It's tough picking singles to highlight off WORRY. Everything Jeff Rosenstock touches turns to gold and here's another example why. The album's comprised of so many sonic signatures, it's damn hard to pin down. It's all over the place but in a good way as it prides itself on attributes and characteristics that can best be described as rushes of earnest shoutalongs, candidly told and catchily brought to life musically.
I love it when rockers get old. I loved it when the dude out of Superchunk started inducing his power pop with the existentialism that creeps in when he’s not writing it; I love that Stephin Merritt’s fiftieth birthday gives him an excuse to write fifty songs about being miserable; I think that every canonical recording artist through the ‘60s and ‘70s should be contractually obliged to make a record with Sunn O))). Jeff Rosenstock is only a thirty-something but I very much look forward to him, Stephen O’Malley and Greg Anderson getting in a room together and letting old age rip over a few loud chords.
If you know the feeling of being jolted awake at 3 AM by every outstanding obligation in your life, you'll recognize the paralyzing anxiety embedded in the lyrics of Jeff Rosenstock’s third solo LP. To wit: “Ignorance is bliss until the day/The things you ignored all come into focus.” When those things emerge, they will waylay you with the same nagging, needling and relentless tone that knows every single pressure point in your system. Rosenstock has always sung like this, so WORRY.
Modern pop-punk can be divisive, but if we consider Jeff Rosenstock's third album — which, amid a cohort of other no-bullshit bands like the Sidekicks, Joyce Manor and RVIVR, effortlessly encapsulates the spirit of the genre while brushing off its most unappetizing tropes — the epitome of what "pop-punk" is and ought to be, then it should need no defending. With WORRY. , Rosenstock builds on last year's We Cool? not by dealing himself a new hand, but by stacking his cards a little higher.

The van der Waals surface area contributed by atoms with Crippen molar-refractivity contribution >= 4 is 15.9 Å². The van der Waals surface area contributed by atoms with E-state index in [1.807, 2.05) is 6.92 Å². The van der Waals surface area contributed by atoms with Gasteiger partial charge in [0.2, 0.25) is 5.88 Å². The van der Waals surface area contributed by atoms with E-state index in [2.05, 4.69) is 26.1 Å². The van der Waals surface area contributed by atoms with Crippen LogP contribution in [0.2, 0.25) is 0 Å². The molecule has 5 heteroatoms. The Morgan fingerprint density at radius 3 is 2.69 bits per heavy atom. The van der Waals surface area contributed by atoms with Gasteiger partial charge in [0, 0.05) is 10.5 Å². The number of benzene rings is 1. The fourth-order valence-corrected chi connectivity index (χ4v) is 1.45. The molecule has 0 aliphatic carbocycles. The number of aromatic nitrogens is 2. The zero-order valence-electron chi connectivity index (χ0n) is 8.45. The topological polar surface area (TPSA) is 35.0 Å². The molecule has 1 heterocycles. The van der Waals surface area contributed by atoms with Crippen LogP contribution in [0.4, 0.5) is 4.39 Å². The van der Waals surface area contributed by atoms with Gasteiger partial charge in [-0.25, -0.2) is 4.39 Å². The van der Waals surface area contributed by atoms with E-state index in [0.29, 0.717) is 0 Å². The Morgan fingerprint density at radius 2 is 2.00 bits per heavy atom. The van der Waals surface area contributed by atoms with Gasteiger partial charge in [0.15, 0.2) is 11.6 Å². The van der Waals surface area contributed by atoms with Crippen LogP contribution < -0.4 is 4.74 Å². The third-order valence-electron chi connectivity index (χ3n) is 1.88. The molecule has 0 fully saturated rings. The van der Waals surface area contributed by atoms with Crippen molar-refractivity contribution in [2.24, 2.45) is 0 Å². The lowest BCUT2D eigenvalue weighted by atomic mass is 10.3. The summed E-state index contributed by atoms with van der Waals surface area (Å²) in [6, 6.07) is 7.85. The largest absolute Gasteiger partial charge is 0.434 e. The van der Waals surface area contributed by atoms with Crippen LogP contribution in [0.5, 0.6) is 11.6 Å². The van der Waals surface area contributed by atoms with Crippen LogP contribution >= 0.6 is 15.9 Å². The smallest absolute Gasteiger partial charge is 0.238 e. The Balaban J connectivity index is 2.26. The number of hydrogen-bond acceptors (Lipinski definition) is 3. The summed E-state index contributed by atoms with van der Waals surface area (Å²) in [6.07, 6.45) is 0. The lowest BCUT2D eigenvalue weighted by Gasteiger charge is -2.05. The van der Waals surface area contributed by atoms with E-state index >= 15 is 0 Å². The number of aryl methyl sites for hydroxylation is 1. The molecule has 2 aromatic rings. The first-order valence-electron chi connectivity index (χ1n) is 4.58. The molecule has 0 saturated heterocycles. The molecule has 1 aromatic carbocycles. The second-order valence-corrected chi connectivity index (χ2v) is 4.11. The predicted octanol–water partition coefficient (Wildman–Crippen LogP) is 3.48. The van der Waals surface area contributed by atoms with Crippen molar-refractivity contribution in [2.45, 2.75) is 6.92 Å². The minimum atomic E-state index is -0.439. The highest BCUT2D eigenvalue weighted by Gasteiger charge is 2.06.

Despite what the title of his new record, WORRY., might insinuate, Jeff Rosenstock is a positive guy. This is clear, in part, because the photo on the cover of Jeff Rosenstock’s new record, WORRY., was taken at his wedding last year — and yes, it is odd that he would use an image from what should be one of the happiest days of his life to visually represent an album full of hopelessness and doom, albeit the kind that is instantly catchy, infectiously energetic, and wholly unique. WORRY.
Former Bomb the Music Industry! frontman and one-time ska merchant Jeff Rosenstock follows up the scatterbrained lo-fi pop of 2015's We Cool? with the similarly wily and definitively punctuated Worry. As on his previous LP, Rosenstock hoists a heaping barrel's worth of sounds and ideas onto this 17-track platter and lets them mingle in his own distinctively nervy way. At times wistful and contemplative, frequently explosive, and pleasantly damaged, Worry.